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Opinions on using.  Necessary?  Only good for problem areas?  Wouldn't lay track without them?  Waste of time?  Are they worth the expense?

Which is better, Hillman or Split-Jaw?  Hillman is cheaper.  What about quality?   Is there enough difference between them to care?  Is there enough difference between them to worry about mixing them on a layout?

Richard and Carol Hillman want to retire and are trying to sell the business.  Concerns about viability of the product in the future?
Have there been any failure or warranty issues?  Can the tiny screws be readily obtained?  They are easy to drop and lose if you accidentaly take one all the way out.

All my track is  well used.  Some Aristo, some LGB.  Some have stock slip joiners, some pretty badly bent up.  Some have rail clamps, brand unknown.  Would it be better to get some that fit over the joiners, or to take the effort to remove old slip joiners and go with standard rail clamps?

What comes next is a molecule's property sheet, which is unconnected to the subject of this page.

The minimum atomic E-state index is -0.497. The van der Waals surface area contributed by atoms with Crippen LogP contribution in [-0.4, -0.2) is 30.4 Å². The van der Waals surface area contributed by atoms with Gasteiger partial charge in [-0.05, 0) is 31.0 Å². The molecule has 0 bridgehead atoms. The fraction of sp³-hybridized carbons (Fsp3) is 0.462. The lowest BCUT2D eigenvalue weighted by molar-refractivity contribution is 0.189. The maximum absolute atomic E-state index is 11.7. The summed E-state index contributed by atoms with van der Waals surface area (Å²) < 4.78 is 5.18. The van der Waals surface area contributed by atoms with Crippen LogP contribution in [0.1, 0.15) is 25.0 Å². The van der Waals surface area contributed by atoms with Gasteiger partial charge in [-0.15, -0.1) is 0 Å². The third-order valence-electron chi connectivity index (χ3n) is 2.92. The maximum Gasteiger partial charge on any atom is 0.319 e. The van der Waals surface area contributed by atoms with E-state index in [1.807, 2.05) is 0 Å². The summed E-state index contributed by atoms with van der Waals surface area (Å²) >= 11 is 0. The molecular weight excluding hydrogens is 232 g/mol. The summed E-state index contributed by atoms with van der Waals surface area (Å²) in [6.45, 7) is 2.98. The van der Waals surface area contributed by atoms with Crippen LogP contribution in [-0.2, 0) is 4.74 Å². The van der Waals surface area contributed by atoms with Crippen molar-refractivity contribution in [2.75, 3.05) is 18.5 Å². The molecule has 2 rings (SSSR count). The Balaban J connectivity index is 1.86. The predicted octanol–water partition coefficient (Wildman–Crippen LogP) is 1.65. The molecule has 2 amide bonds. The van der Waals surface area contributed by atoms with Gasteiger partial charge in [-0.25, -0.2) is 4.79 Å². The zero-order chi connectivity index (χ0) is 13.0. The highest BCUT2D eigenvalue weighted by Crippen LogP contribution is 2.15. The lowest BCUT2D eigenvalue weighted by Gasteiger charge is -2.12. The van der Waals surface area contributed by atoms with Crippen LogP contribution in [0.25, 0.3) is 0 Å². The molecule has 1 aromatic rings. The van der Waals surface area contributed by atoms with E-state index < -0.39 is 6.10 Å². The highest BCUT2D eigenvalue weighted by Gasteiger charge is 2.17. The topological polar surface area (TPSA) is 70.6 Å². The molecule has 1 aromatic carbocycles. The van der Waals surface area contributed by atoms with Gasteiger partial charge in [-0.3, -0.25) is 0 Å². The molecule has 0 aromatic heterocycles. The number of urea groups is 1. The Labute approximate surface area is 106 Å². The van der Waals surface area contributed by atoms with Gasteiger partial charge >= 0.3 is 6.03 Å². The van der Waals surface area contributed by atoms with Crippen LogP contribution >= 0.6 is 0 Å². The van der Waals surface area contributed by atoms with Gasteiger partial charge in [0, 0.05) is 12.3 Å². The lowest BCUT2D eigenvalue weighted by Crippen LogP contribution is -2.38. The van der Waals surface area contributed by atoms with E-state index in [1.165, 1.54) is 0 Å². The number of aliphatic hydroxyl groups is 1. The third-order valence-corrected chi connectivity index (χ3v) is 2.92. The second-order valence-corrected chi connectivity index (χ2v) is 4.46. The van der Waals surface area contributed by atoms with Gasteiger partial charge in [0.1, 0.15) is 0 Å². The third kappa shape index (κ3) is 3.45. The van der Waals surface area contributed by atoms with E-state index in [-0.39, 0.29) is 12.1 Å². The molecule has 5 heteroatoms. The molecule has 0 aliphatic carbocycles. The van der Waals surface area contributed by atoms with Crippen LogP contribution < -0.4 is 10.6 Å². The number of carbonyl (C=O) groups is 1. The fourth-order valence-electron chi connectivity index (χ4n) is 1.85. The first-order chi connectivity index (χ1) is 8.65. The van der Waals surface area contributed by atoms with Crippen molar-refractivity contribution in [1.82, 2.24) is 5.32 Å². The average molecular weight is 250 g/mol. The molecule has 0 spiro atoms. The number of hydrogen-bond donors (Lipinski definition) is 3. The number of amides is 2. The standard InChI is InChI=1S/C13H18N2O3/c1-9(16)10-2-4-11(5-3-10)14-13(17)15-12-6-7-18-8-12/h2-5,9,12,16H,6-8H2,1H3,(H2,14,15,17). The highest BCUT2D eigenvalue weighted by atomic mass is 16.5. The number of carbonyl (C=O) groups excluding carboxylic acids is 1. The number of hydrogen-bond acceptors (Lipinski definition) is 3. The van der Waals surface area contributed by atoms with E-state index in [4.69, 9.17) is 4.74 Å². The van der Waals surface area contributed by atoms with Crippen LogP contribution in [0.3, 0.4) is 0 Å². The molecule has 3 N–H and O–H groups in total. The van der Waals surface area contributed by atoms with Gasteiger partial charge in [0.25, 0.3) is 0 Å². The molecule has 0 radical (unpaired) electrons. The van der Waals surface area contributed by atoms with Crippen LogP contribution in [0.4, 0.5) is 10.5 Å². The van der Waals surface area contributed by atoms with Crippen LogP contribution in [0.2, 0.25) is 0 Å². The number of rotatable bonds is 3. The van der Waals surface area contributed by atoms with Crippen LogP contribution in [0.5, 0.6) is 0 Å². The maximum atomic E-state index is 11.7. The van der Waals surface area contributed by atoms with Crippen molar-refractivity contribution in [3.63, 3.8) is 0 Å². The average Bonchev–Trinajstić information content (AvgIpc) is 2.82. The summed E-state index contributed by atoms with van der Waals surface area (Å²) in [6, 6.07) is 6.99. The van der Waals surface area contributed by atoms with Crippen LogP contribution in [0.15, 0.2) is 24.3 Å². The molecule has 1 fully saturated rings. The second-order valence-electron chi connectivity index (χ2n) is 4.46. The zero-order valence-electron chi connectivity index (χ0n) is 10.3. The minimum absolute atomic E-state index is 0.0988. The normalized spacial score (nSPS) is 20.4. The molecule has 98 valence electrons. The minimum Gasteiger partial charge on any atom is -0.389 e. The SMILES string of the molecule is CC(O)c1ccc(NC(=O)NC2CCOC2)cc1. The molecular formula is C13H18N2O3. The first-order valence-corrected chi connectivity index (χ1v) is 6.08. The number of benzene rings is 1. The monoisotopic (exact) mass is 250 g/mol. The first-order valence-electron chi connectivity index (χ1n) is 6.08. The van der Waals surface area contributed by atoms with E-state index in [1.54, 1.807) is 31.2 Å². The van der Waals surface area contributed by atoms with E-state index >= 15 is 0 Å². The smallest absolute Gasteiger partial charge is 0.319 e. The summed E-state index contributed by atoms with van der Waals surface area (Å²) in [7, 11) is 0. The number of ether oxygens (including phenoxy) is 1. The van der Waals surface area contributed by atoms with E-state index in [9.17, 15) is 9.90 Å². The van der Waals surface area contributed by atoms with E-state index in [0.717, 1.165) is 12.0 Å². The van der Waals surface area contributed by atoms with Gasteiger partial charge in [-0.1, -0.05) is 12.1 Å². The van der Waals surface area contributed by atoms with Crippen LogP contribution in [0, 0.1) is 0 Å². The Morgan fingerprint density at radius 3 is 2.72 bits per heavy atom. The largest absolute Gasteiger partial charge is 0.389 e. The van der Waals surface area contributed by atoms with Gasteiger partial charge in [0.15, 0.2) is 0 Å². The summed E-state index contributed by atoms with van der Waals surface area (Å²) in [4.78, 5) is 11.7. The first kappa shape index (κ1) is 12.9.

Thanks for your comments.

Michael
 

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Michael,

 I went for about 18 years with out needing them. But all my track was new when laid. I used a conductive grease when
laying the track.  With used track, I think I would use them if you are going with track power.
 

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michael

You didn't state your power/control approach. Those who use track power are the main users of railclamps. Those of us who use batteries save ourself the expense (and it does add up over a fair sized railroad).